Cotoletta di Pollo
In January of 1998, Marco left his family, friends, work and Italy to move here to the Boston area and live with me. How hard this must have been for him! How devastating for his mother! In her life and culture, children moved out only when they got married. Then, they established their new family just 5 or 10 minutes down the street!
Marco’s mother sent two items with him: a cookbook, “La cucina facile di Suor Germana“, and a little wooden good luck charm.
The cookbook is like the Betty Crocker of Italian cooking. It is our Italian cooking bible, our “go to” when we just don’t know what to cook. In the introduction, Suor Germana says, “L’amore è vita, così come il cibo ailmenta la vita e regala gioia, attraverso il cibo possiamo parlare al cuore.” “Love is life , like food it nourishes life and gives joy, through food we can speak to the heart.” His mother sent him with all her love and with her desire to nourish his life with food and love. It’s no wonder that the archetypal Italian mother embodies this wonderful marriage of food and love!
She also sent this good luck charm that sits on a bookshelf in our living room:
Remember, this was ’98. . . way before she was ready to hear about her son marrying a man. . . before she had any inkling that we would soon have her only grandchild. . . before our marriage was a legally recognized union. . . and way before Italy as a culture even deals with its LGBTQ citizens. . .She gifted a good luck charm that had been given to them, Enzo and Adelina, wishing them a long life of wedded happiness!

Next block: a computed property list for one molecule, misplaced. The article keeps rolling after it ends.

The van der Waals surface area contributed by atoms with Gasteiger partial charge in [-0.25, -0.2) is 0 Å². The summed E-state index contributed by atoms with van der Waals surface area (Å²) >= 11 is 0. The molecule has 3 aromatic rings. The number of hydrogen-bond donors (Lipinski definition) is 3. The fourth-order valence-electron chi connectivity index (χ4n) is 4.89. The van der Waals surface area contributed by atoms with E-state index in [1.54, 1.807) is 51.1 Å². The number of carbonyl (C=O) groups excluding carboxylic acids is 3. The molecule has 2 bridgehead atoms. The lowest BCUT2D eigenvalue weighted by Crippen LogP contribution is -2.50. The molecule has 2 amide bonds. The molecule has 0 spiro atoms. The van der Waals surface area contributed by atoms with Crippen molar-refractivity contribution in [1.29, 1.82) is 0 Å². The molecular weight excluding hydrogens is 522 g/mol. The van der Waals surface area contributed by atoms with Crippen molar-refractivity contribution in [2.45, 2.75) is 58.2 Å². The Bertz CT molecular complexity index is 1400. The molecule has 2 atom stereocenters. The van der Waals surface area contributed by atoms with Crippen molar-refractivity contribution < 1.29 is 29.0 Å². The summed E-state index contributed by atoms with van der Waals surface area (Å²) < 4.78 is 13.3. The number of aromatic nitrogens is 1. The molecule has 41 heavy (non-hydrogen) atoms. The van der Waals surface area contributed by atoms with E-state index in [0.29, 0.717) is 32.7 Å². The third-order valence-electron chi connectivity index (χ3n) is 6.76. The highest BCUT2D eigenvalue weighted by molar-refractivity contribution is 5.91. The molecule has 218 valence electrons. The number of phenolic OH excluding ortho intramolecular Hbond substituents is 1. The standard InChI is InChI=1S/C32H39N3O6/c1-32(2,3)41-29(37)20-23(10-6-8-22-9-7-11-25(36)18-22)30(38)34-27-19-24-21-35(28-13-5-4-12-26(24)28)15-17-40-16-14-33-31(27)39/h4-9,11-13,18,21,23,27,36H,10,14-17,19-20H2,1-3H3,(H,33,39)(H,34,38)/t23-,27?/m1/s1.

Comfort, for me, is found in the love of family embodied in our home together. Even more, it exists as we sit around the table for our meals. As Suor Germana states, life itself is built upon the love we share and food nourishes us in such a way that love expresses itself in the meal. Marco and I often strive to cook our meals with love and we can often tell when our hearts just weren’t in it. . .
We have a Monday night meal that we prepare and eat pretty faithfully. It is our comfort food; our way of coping with the transition to a new week; a simple meal that each one of us relishes. It’s our take on a classic Cotoletta alla Milanese.
The original is bone-in veal chop, thinly sliced, dipped in egg and bread crumbs and fried in clarified butter. It hails from Milan and is often compared to wienerschnitzel of Germany. Variations on the classic include chicken and pork. In Lombardia, it is the closest thing Italian children have to our chicken nuggets.
Marco’s mother made her version of Cotoletta throughout his childhood and now makes it for Matteo. It’s simple:
- Take a chicken cutlet and pound it out so that it is quite thin and dip in a whipped egg.
- Then, dip in bread crumbs and it’s ready to cook. (Marco’s mother sautés the cutlet in olive oil. We typically bake it at 425 for 15 minutes)
- Serve with a simple Boston lettuce salad garnished with olive oil and salt.
- And add any other side that you’d like. (full disclosure – – we cheat here and it’s the one item per week that we do not make from scratch – – we serve with Alexia Onion Rings for us and the same brand of fries for Matteo)
We look forward to our Monday night comfort Cotoletta and after you try it, you might too!